As you go through these levels, you collect coins to play mini-games at the end of each level. You collect coins by killing enemies with your charge attacks. There are some parts of the game where respawning enemies (the back-stokers in the water stage of the Famicom version, the falling barrels in the factory stage of the GB version) come endlessly and since there is no time limit, you can stock up on coins. If you have the patience, you can fill up to 999 coins, which would take a while. In the Famicom version there are 4 mini-games and one is chosen randomly for you to play given you have enough coins to play them. In the GB version, you're given a choice. A fortune-teller has four crystal balls, each lettered A through D. Just keep your eye on the letter you want and as she mixes the balls around just choose whatever letter you want, which will be placed in a different position. This is a better system because I can always play the game I want rather than being forced to play some mini-game that isn’t enjoyable. In the Famicom version you win extra lives, but in the GB version you are given a choice. You can gamble to get more coins, your get more lives. Some of these games include pop-up pirate (in this case, pop-up skeleton), catch-a-bat, fukubiki garagara (game where colored balls come out of a round box and your prize is based on the color of the ball), among other games.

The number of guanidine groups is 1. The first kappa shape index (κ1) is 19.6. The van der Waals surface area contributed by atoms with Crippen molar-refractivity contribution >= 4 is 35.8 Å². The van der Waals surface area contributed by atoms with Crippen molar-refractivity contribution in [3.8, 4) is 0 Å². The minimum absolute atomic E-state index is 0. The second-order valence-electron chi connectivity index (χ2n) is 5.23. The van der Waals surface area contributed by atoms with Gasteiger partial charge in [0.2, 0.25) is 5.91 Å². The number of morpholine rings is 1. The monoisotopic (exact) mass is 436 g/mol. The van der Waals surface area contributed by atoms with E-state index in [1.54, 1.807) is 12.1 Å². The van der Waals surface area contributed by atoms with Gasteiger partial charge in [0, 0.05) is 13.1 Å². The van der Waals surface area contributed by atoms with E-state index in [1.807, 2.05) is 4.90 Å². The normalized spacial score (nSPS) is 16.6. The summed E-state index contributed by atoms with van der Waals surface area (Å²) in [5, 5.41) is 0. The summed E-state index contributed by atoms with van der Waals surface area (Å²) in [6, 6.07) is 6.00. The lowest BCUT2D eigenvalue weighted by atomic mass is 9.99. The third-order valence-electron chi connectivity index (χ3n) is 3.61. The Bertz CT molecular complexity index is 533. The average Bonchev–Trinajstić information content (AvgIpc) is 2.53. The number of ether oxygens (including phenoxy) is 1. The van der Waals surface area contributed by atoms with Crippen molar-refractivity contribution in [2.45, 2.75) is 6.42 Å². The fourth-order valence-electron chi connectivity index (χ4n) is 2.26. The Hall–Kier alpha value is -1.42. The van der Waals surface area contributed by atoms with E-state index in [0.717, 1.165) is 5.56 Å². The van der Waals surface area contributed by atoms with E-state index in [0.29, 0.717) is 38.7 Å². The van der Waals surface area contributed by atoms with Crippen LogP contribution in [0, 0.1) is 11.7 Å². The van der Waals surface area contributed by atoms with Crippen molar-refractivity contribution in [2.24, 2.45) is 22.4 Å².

The Verdict, Famicom Version: 7/10
One gripe I have about the Famicom version is there is no narrative. I guess the GB version spoiled that for me. This is where the GB version is superior because from the get-go you know what's going on. The graphics are good with cute character designs, but the levels are a little bland. Since it is a Konami title, you can expect the music to be top-notch, as it is for this game. This is a great platformer which borrows some ideas more from Mega Man than Castlevania. It is definitely worth getting if you’re a fan of 8-bit platformers.
The Verdict, Game Boy Version. 8/10
I loved this game and have played through it a couple of times. Sometimes I just do it for the mini games even though they are repetitive. The mini games are much better in the GB version, and they are more rewarding. Given a choice of which mini-game you can play is also a big plus. The game is a bit short and easy compared to the Famicom version, but perfect for younger players which this game was designed for. This is one of the greatest 3rd party platformers I have played for the GB, and I highly recommend it. It has great graphics, great music, and very precise controls.
Which one should you get? Well, they are both great games, but I am going to have to lean more towards the Game Boy version. Konami revamped the original release so that it flows better, gives an entertaining story, and more control over which mini-game you can play. The Game Boy version is far easier, but more entertaining.
This game has been rereleased twice since the GB version. There are ports of this game available for download on cellphones in Japan.
No pirates or emus, my copies.